Interview: Nick Wozniak on the making of Shovel Knight
For its obvious debt to all things 8-bit and dusty (albeit without any of the cartridge-blowing – this is a digital download), Shovel Knight has several firsts to its name.
For one, it’s the debut project of Yacht Club Games, a group formed of developers who splintered off from WayForward, itself a keen purveyor of the 2D form. Secondly, it’s one of Kickstarter’s most exemplary successes; a project that clearly laid out its goals, won over the investing masses and has delivered on all its early promises. The team made it look easy, but as team ‘Artmancer’ – his term, not ours – Nick Wozniak explains, there was a lot more going on behind the scenes…
ONM: Hello! Could you please introduce yourself. What did you do on Shovel Knight and how did you come to be doing it?
Nick Wozniak: My name is Nick Wozniak (most people in the office call me Woz) and I make pixel art. I first started doing pixel art years ago while at WayForward. When working on projects like Thor: God Of Thunder and Batman: The Brave And The Bold, I was given the unique opportunity to work with the top artists in the industry.
The best way to learn something, especially in art, is to emulate the masters, so I spent most of my time looking at what they did, mimicking it and doing what I could to contribute to the games. I have a background in animation, so applying those concepts to the pixel format was a really exciting challenge and I jumped at the opportunity to tackle it.
Later, when we all left to start Yacht Club Games, I knew that one of the best areas in which I could make a contribution, based on the experience I had gained, would be in pixel art/pixel animations. I was a little nervous at first, taking on the pixel art for an entire project, but I had a great team to help me, and with that assistance, we’ve all grown to understand what it takes to create pixel art that really shines. I hope that everyone who plays the game can see that and enjoys the pixels as much as we do.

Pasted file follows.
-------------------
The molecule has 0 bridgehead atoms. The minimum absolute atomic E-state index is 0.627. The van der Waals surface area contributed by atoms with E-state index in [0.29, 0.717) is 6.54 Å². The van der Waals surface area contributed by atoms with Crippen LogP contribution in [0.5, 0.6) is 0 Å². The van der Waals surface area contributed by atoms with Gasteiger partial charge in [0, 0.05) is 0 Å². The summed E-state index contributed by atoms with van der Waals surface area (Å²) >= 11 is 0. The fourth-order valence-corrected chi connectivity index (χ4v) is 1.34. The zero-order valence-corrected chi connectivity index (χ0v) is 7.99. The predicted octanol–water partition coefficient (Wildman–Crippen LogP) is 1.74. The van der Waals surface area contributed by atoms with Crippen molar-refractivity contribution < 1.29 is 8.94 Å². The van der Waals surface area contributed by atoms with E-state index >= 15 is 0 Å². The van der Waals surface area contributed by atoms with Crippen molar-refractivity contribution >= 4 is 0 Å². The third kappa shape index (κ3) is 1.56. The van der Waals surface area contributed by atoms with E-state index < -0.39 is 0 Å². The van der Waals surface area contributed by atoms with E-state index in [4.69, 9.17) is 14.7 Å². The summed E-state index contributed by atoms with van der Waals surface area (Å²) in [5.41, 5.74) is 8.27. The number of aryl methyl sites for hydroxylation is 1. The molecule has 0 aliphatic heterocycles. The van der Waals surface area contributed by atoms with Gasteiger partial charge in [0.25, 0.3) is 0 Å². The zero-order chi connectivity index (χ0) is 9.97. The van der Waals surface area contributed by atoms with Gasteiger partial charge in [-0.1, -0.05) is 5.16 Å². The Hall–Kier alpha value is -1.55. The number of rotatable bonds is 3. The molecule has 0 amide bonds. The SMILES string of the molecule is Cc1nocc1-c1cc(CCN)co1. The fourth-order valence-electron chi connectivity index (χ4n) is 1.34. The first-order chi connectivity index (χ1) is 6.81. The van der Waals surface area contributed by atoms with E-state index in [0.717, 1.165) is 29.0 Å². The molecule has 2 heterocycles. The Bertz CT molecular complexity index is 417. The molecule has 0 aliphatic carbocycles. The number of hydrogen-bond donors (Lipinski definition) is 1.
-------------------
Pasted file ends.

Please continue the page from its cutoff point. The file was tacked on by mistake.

ONM: Shovel Knight clearly owes a debt to a period of games. To help our readers prepare themselves, both physically and mentally, what games would you recommend every soon-to-be knight should play before picking it up?
NW: That list may be smaller than you think. There are a few games that directly inspired us, such as Zelda II, Super Mario Bros. 3, Castlevania and Mega Man, but as we created Shovel Knight one of our main goals was to make the game as accessible as possible.
Obviously, Shovel Knight harks back to a simpler era in which games – limited in scope by hardware and production schedules – tended to focus on a single core mechanic and were built around that. That style of gameplay is something that was really easy for us to get into as kids: it was so simple, it almost demanded our attention.
However, that era also brings with it connotations of crippling difficulty and seemingly random deaths around every corner. I’m thinking of specific instances in Castlevania, Ninja Gaiden and Mega Man in which the players were thrown challenges that seemed random and unfair. The term used for those is ‘Nintendo Hard’ and, while we do love those games, we’ve done everything that we can to make things challenging without being Nintendo Hard.
Kids as young as five have played and enjoyed Shovel Knight, so hopefully anyone can pick up the controller and have a blast.
ONM: A lot of 8-bit action game design was dictated by the technical limitations of the late 1980s. Would Shovel Knight have been feasible on the machines of that time? What would you have to sacrifice in order to make it work?
NW: One of the biggest things that would prevent Shovel Knight from running on the original NES, or Famicom, is its level design.
The core of the game is in how each room sets up a challenge for the player, but since it is displayed in a 16:9 aspect ratio we’d have to redesign every room. As a result, this would lead to rethinking many of the Relics – secondary weapons that enable Shovel Knight to do more than just shovel-slash – and how the enemies worked. All the art would have to be re-approached to conform to a more limited palette onscreen. Bosses would also need overhauls in their design… this whole process would make a very different game, I’d say.
However – and this is from someone who has zero experience making real NES games – I’d bet that the mobility of the character and the basic interactions that are a hallmark of the gameplay would remain intact. The ‘game feel’ would probably translate well, but this all sounds like a task meant for another team.